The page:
Need of political will to address shortcomings of the job market
“There needs to be the political will to address the current shortcomings of the job market. There must be the determination to reform the education system to make sure that it can furnish workers with the skills and knowledge they need within today’s and tomorrow’s economy.”
So said Josef Vella, Chief Executive of UĦM Voice of the Workers in a speech he gave at a seminar entitled Shaping of labour relations through workers’ organisations – which factors have a direct influence on professional life? organised by UĦM Voice of the Workers in collaboration with the European Centre for Workers’ Questions (EZA). This event was held at Cavalieri Hotel, St Julians on Thursday 6 and Friday 7 December 2018.
The session on Thursday morning started with an introduction by Jesmond Bonello, the Director of UĦM Voice of the Workers. He said that any changes at the workplace should be implemented following consultation with the workers and their representatives. If this is not done it can lead to worker demotivation and, even, depression. While praising the developments in technology that we hear about, he appealed for training for the workers. The Director of UĦM Voice of the Workers added that the biggest challenge faced by each union is highlighting the advantages of each collective agreement. He added that unions need to continually adapt themselves to changes in the international economy to continue to evolve.
Josef Mozolewski, the Vice President of EZA who is from Poland spoke about the work and projects carried out by the Centre this year. He praised the UĦM Voice of the Workers for its commitment to address the challenge of digitalisation of today’s workplace. He said that this year EZA dealt with a number of issues among them immigration and it discussed programmes regarding education and skills and how they link in with the job market. He spoke about how the renowned Polish organisation Solidarnosc has continued to work to better the quality of life in the country. The Vice President of EZA said that it is true that society today is facing new challenges, but these should not dishearten us.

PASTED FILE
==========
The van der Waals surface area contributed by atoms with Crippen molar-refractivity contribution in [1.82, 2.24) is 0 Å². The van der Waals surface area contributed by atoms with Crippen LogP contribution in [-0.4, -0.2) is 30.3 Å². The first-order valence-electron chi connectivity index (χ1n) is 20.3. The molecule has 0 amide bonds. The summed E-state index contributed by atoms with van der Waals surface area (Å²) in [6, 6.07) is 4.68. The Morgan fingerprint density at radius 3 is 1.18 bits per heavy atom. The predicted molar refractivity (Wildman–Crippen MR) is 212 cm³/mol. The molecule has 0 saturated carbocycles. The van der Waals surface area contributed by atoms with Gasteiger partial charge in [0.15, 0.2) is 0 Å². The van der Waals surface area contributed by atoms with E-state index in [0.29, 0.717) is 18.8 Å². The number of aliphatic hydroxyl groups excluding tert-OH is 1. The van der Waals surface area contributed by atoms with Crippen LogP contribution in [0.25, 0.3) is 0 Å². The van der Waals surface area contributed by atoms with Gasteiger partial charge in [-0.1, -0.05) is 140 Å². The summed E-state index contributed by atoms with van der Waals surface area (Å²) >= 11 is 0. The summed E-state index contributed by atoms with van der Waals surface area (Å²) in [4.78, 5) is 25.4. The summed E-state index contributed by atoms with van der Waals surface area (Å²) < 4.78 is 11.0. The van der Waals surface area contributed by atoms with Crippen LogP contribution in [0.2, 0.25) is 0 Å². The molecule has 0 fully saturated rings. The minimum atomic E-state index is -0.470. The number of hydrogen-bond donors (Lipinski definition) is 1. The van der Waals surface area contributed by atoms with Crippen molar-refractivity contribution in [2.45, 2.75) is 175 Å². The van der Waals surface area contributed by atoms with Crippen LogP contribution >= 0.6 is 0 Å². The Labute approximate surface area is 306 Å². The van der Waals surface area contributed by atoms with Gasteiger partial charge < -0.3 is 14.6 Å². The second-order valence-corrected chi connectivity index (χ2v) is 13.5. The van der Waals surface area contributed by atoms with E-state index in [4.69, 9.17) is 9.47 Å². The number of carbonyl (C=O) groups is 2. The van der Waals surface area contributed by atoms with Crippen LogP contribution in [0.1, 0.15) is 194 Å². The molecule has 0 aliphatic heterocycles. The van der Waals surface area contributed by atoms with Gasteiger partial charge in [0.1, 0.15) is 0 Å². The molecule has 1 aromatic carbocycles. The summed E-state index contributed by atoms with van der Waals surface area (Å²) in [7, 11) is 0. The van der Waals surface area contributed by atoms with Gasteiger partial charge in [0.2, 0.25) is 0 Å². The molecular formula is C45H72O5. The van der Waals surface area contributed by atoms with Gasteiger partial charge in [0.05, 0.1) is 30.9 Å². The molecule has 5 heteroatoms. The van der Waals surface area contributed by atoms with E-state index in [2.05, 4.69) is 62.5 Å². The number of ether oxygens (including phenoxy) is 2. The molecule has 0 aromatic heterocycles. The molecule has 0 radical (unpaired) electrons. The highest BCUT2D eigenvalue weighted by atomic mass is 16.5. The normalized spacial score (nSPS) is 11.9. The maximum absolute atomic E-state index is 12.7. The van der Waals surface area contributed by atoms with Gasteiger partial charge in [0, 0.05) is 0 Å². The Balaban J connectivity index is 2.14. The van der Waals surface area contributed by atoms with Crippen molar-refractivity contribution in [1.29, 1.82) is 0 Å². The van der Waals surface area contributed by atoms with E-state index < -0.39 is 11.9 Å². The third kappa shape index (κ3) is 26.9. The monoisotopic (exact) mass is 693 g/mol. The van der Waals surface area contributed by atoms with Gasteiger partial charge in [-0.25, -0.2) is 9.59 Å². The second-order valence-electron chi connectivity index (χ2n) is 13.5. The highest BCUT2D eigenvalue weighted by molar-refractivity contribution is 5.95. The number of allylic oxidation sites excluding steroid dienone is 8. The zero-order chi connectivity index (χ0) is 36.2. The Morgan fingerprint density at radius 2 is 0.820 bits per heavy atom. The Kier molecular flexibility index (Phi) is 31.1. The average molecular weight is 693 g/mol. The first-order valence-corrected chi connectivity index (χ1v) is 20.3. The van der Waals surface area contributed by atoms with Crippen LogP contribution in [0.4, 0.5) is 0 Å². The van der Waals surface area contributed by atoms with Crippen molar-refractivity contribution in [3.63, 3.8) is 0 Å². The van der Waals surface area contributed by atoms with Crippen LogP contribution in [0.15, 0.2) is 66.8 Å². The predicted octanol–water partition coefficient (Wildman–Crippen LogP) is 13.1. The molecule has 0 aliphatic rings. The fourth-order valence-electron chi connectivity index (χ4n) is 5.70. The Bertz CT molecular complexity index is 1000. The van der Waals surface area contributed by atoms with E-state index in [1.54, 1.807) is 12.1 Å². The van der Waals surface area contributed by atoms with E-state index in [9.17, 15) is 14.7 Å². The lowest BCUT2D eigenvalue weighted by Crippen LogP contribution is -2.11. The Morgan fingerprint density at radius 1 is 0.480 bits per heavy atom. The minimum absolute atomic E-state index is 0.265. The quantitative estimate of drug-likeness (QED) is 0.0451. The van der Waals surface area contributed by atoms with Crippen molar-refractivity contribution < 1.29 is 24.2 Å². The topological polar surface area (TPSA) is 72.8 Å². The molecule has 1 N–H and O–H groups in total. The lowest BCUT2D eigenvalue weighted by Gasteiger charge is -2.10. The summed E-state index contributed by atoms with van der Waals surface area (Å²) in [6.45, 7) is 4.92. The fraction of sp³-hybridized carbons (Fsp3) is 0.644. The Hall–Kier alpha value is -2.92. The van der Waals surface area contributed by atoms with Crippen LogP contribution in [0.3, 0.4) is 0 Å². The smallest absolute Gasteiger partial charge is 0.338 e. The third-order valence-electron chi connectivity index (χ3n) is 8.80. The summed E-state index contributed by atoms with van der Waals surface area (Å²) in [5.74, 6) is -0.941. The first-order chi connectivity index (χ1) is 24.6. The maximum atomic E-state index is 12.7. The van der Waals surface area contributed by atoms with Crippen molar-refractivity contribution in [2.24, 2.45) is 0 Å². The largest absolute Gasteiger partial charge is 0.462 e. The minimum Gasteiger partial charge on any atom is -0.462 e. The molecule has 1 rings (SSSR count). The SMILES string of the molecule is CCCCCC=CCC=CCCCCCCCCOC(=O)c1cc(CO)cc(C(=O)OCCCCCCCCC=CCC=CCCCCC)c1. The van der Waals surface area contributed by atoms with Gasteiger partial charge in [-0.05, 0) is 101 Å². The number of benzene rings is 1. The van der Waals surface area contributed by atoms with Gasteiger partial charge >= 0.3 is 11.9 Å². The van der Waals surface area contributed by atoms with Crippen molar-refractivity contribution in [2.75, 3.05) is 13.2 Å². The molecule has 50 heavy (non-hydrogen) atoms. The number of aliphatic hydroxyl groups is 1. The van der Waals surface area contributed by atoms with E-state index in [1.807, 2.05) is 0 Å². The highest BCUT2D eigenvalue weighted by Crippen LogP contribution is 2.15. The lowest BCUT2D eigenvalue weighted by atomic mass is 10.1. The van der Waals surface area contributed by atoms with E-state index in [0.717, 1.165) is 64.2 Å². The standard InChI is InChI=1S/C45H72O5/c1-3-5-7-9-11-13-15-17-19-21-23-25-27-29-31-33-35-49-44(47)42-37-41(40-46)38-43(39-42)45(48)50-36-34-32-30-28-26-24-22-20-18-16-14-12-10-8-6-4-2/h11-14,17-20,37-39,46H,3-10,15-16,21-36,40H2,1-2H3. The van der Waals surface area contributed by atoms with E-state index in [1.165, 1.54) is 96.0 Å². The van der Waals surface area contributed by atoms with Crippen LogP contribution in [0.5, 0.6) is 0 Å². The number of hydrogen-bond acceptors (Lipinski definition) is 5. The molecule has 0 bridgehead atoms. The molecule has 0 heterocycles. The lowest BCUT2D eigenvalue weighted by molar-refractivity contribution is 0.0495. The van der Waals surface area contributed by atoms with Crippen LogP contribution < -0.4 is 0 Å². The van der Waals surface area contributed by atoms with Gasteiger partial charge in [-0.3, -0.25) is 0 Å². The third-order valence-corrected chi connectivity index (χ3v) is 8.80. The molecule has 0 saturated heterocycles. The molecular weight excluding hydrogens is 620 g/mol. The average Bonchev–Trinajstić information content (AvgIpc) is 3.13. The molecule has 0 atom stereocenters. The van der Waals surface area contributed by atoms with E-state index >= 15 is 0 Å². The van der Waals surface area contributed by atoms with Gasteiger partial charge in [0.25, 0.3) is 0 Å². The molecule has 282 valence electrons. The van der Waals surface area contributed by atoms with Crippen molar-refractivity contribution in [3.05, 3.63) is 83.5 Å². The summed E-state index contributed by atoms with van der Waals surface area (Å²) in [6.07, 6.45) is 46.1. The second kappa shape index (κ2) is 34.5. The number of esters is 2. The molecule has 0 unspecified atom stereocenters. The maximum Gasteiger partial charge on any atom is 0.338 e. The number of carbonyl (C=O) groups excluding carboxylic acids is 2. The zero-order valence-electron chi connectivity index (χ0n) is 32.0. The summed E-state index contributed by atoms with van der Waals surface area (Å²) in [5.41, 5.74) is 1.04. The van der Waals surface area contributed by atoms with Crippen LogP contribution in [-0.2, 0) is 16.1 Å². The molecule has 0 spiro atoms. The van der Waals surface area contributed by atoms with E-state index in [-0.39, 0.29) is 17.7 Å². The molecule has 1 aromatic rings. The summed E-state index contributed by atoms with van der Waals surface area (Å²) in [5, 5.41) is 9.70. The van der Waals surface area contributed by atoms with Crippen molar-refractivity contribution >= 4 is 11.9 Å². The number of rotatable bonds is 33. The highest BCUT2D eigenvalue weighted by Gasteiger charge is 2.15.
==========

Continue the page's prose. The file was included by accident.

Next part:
Karin Schӧnpflug, from the Institute of Advanced Studies in Austria, spoke about trade unions in a changing world. She said that Austrian youths do not discuss politics on social media while in Malta the situation is quite different. She explained how traditional jobs are disappearing and the members of European trade unions are getting older.
Dr. James Calleja, the Chief Executive of the Malta College of Arts, Science and Technology (MCAST) said, among other things, that without workers with specialised skills the country will struggle to find workers in certain sectors. Dr. Calleja said that workers today are educated and education has changed workplaces into centres that give persons dignity. On the other hand, there is still a great deal to do to close the gap between manual workers and workers with a tertiary education. Dr. Calljea said that, notwithstanding the modern era we are living in, trade unions need to keep defending workers’ rights. He asked whether trade unions are still fashionable or are workers’ committees replacing trade unions? He said that the gains made by universities have not yet been matched in the vocational training sector. Dr. Calleja said that unions can contribute to strengthen areas of education. He asked how robots are going to work when it comes to union membership. Dr. Calleja sees a number of roles for trade unions, among them, to obtain funds and act as mediators between the working world and the world of education and vocational training. He also sees trade unions as partners with industry so that workers can better themselves. He said that trade unions should be the motivators behind both formal and informal education.